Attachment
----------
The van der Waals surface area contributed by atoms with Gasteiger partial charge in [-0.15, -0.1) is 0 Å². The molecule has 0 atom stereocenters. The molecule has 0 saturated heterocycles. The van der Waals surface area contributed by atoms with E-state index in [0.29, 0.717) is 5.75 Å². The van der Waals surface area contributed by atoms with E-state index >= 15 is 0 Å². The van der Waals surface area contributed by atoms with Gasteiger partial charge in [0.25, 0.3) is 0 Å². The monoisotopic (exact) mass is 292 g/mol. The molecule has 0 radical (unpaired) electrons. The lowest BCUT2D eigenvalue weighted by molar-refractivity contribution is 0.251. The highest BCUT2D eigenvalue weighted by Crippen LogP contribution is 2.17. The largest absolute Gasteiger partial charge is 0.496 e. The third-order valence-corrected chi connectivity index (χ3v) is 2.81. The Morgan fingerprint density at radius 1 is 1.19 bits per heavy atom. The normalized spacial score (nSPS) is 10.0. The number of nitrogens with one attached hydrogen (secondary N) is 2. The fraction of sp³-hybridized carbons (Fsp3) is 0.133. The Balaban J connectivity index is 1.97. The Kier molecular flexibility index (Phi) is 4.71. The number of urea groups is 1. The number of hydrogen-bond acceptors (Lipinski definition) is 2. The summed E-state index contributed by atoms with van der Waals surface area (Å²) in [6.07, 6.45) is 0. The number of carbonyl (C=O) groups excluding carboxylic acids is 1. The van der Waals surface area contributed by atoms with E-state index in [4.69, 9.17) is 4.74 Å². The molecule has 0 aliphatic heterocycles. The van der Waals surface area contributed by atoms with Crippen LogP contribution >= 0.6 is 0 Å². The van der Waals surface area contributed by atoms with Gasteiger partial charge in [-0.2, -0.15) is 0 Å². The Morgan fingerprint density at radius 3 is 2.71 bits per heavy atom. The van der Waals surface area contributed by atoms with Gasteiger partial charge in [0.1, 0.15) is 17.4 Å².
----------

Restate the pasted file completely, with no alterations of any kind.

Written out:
The van der Waals surface area contributed by atoms with Gasteiger partial charge in [-0.15, -0.1) is 0 Å². The molecule has 0 atom stereocenters. The molecule has 0 saturated heterocycles. The van der Waals surface area contributed by atoms with E-state index in [0.29, 0.717) is 5.75 Å². The van der Waals surface area contributed by atoms with E-state index >= 15 is 0 Å². The van der Waals surface area contributed by atoms with Gasteiger partial charge in [0.25, 0.3) is 0 Å². The monoisotopic (exact) mass is 292 g/mol. The molecule has 0 radical (unpaired) electrons. The lowest BCUT2D eigenvalue weighted by molar-refractivity contribution is 0.251. The highest BCUT2D eigenvalue weighted by Crippen LogP contribution is 2.17. The largest absolute Gasteiger partial charge is 0.496 e. The third-order valence-corrected chi connectivity index (χ3v) is 2.81. The Morgan fingerprint density at radius 1 is 1.19 bits per heavy atom. The normalized spacial score (nSPS) is 10.0. The number of nitrogens with one attached hydrogen (secondary N) is 2. The fraction of sp³-hybridized carbons (Fsp3) is 0.133. The Balaban J connectivity index is 1.97. The Kier molecular flexibility index (Phi) is 4.71. The number of urea groups is 1. The number of hydrogen-bond acceptors (Lipinski definition) is 2. The summed E-state index contributed by atoms with van der Waals surface area (Å²) in [6.07, 6.45) is 0. The number of carbonyl (C=O) groups excluding carboxylic acids is 1. The van der Waals surface area contributed by atoms with E-state index in [4.69, 9.17) is 4.74 Å². The molecule has 0 aliphatic heterocycles. The van der Waals surface area contributed by atoms with Crippen LogP contribution >= 0.6 is 0 Å². The van der Waals surface area contributed by atoms with Gasteiger partial charge in [-0.2, -0.15) is 0 Å². The Morgan fingerprint density at radius 3 is 2.71 bits per heavy atom. The van der Waals surface area contributed by atoms with Gasteiger partial charge in [0.1, 0.15) is 17.4 Å².